In a long-anticipated move, a cabinet reshuffle is finally introduced. Boris Johnson is attempting to revive the governing body by making some changes to its personnel. Here’s a breakdown of all the alterations done on key positions.
Education Secretary, Gavin Williamson:
Williamson has received criticism for his handling of the COVID-19 crisis, including school shutdowns and the issues with the A-Levels and GCSE grades.
Justice Secretary, Robert Buckland:
Johnson’s intention with this move may have been to vacate Buckland’s position to hand it to someone else, according to Sky News’ Jon Craig.
Housing Secretary, Robert Jenrick
Jenrick has recently come under fire for granting a controversial planning permission. He also proposed some planning reforms that were undermined due to anger among Tory MPs. (Independent)
Foreign Secretary, Dominic Raab
(TO: Justice Secretary, Lord Chancellor and Deputy Prime Minister)
Raab’s demotions seems to be the most significant in the re-shuffle. His handling of the recent events in Afghanistan as foreign secretary as been less than admired among the cabinet figures.
1/2 It has been a privilege to serve as Foreign Secretary,overseeing a merger of departments, publication of the Integrated Review & the UK’s Indo-Pacific tilt. Global Britain 🇬🇧 is a force for good in the world served by the finest cadre of diplomats & development experts.
— Dominic Raab (@DominicRaab) September 15, 2021
International Trade Secretary, Liz Truss
(TO: Foreign Secretary)
Truss has been seen as an effective asset in the post-Brexit trade agreements. She will be the second woman to fill the major position of foreign secretary.
Her previous position is now occupied by Anne Marie Trevelyan.
🇬🇧Today @Policy_Exchange I set out the next phase of Britain’s trade strategy, calling on businesses to export more of their quality goods & services overseas.
To seize the opportunities of tomorrow, we need to make exporting the norm for 🇬🇧 business👇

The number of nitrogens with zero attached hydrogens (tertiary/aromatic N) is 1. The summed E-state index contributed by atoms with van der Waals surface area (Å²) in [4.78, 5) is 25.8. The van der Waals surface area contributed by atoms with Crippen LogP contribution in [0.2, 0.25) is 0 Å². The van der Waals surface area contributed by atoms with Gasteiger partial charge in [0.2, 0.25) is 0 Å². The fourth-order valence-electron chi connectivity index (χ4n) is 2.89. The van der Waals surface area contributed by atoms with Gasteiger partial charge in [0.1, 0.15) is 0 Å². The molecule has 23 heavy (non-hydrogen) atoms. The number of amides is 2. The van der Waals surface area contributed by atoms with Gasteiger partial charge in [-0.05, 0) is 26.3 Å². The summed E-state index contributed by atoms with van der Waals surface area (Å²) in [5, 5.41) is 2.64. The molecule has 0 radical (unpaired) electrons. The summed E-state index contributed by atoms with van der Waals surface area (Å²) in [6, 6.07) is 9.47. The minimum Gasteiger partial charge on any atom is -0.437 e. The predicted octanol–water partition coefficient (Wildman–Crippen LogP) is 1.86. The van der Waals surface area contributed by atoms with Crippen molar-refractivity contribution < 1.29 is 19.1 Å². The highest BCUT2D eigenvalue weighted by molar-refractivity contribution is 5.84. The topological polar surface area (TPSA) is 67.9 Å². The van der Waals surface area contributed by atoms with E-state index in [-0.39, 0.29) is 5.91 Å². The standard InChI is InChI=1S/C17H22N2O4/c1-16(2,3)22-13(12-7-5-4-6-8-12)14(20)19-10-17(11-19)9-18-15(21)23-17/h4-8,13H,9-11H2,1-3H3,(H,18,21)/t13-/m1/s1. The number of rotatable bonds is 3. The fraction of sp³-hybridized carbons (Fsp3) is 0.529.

— Liz Truss (@trussliz) September 14, 2021
Minister for the Cabinet Office, Michael Gove
(TO: Secretary of State for Housing, Communities and Local Government)
Sky News described Gove as a “minister who gets things done.” He also enjoys a good reputation and record in his time within the government body.
Culture Secretary, Oliver Dowden
(TO: Chairman of the Conservatives)
The reasoning for this move is unclear, but the reappointment seems to have been well-received overall. He leaves the position battling with issues like the privatization of Channel 4.
His old position is now filled by Nadine Dorris.
Education Secretary, Nadhim Zahawi
In an obvious acknowledgment of his accomplishments as Minister of Vaccines, the British-Iraqi was promoted to the position of Minister of Education. Al-Zahawi was born in Iraq, then left with his family at the age of nine. He encountered difficulties in learning the English language as a child. However, he became the first person from an Arab country to reach parliament in 2010.
I’m honoured @BorisJohnson has entrusted me with a new task as Secretary of State for Education.
I would also like to thank my predecessor, @GavinWilliamson, for his hard work during a time of unprecedented strain on education, particularly schooling, in this country.
— Nadhim Zahawi (@nadhimzahawi) September 16, 2021
By the end of the cabinet reshuffle, PM Boris Johnson expressed his optimism about the potential of the newly updated governing body, tweeting:
The Cabinet I have appointed today will work tirelessly to unite and level up the whole country.
We will build back better from the pandemic and deliver on your priorities.
Now let’s get on with the job.
— Boris Johnson (@BorisJohnson) September 15, 2021
Education in Cabinet
Almost half of Boris Johnson’s new Cabinet went to Oxford or Cambridge universities and 60% attended a private school, a Sutton Trust has said.
The charity claimed that the figure was 64% in his first Cabinet in 2019, and 65% in a 2020 reshuffle, the charity said.
In its analysis of the educational background of the new Cabinet announced on Wednesday, the trust said the 2021 percentage for private education compares to 29% when it comes to all MPs in the House of Commons.
📚 60% of the new Cabinet post reshuffle attended a private school, compared to ~7% of the UK population.
🎓27% attended both an independent school and Oxbridge pic.twitter.com/jDEbhk0GPa
— The Sutton Trust (@suttontrust) September 15, 2021
While 46% of those in the latest Cabinet studied at Oxford or Cambridge, the figure compares with 27% of all Conservative MPs, 18% of Labour MPs and 24% of all MPs. (Express and Star)
Sources: Sky News, Guardian, BBC, Evening Standard.